Obama: 'Divisive' rhetoric of campaign is corroding democracy
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President Barack ObamaBarack Hussein ObamaPaltry wage gains, rising deficits two key tax reform concerns Throwing some cold water on all of the Korean summit optimism Colorado state lawmakers advance measure to rename highway after Obama MORE on Monday night condemned the "divisive rhetoric" and the omission of facts on the campaign trail.

During the keynote address at the Toner Prize of Excellence in Political Reporting, Obama took several swipes at the GOP presidential candidates — without mentioning any names.

In the wake of terrorist attacks in Brussels, GOP hopefuls Ted CruzRafael (Ted) Edward CruzCruz's Dem challenger slams Time piece praising Trump Race for Republican Speaker rare chance to unify party for election 32 male senators back Senate women's calls to change harassment rules MORE and Donald TrumpDonald John TrumpIG investigating Comey memos over classified information: report Overnight Defense: Congress poised for busy week on nominations, defense bill | Trump to deliver Naval Academy commencement speech | Trump administration appeals decision to block suspected combatant's transfer Top Pruitt aid requested backdate to resignation letter: report MORE have called for monitoring Muslim neighborhoods and Trump, the GOP front-runner, has previously proposed banning Muslims from entering the country.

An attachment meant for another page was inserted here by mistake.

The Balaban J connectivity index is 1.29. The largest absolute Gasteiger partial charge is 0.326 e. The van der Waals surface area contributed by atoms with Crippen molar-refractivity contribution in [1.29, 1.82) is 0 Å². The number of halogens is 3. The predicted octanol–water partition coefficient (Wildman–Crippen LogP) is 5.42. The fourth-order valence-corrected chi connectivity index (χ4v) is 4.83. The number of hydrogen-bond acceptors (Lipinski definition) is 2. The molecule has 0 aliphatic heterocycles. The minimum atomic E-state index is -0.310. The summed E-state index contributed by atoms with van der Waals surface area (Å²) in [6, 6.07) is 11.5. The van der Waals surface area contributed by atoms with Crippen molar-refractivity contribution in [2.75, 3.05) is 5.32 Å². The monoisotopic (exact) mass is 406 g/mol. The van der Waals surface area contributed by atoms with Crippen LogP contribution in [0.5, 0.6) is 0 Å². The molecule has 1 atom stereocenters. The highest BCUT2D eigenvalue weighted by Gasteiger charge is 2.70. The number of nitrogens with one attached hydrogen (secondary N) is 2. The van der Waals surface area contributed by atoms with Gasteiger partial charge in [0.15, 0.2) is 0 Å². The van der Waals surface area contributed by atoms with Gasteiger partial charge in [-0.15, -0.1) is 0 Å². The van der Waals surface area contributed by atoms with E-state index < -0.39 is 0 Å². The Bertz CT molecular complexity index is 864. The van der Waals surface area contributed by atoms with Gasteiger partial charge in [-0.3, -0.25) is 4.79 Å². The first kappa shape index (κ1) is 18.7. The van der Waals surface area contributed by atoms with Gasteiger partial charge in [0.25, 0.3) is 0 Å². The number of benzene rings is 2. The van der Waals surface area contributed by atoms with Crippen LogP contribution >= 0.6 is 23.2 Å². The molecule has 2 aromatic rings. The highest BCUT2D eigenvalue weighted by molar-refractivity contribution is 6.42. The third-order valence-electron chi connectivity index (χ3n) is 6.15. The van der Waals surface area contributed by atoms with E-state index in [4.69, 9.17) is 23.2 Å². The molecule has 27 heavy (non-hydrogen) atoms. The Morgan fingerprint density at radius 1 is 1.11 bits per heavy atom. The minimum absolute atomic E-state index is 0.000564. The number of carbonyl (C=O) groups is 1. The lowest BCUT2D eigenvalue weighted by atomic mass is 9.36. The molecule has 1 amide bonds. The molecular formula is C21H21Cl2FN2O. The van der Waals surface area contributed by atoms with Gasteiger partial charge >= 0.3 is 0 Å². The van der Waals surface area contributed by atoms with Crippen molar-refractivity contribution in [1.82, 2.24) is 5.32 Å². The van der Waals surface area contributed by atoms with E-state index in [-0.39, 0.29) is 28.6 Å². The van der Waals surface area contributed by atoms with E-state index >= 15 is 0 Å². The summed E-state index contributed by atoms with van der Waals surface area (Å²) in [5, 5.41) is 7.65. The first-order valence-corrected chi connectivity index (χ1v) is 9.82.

“The divisive and often vulgar rhetoric that’s aimed at everybody but is often focused on the vulnerable or women or minorities,” Obama said. “I say this right now because this does corrode our democracy and society."

He continued, “When our elected officials and our political campaigns become entirely untethered to reason and facts and analysis, when it doesn’t matter what’s true and what’s not, that makes it all but impossible for us to make good decisions on behalf of future generations."

When meeting with leaders around the globe, Obama said he's most frequently asked about presidential politics and noted that people outside of the United States care about how the country functions.

“We are all invested in making this system work. We’re all responsible for it’s success, and it’s not just for the United States that this matters. It matters for the planet," Obama said.

The president also called on reporters covering presidential campaigns to look beyond what's "flashy" and focus on the stories and issues that "need attention."

"Because I believe that for all the sideshows of the political season, Americans are still hungry for the truth, it’s just hard to find, it’s hard to wade through," he said.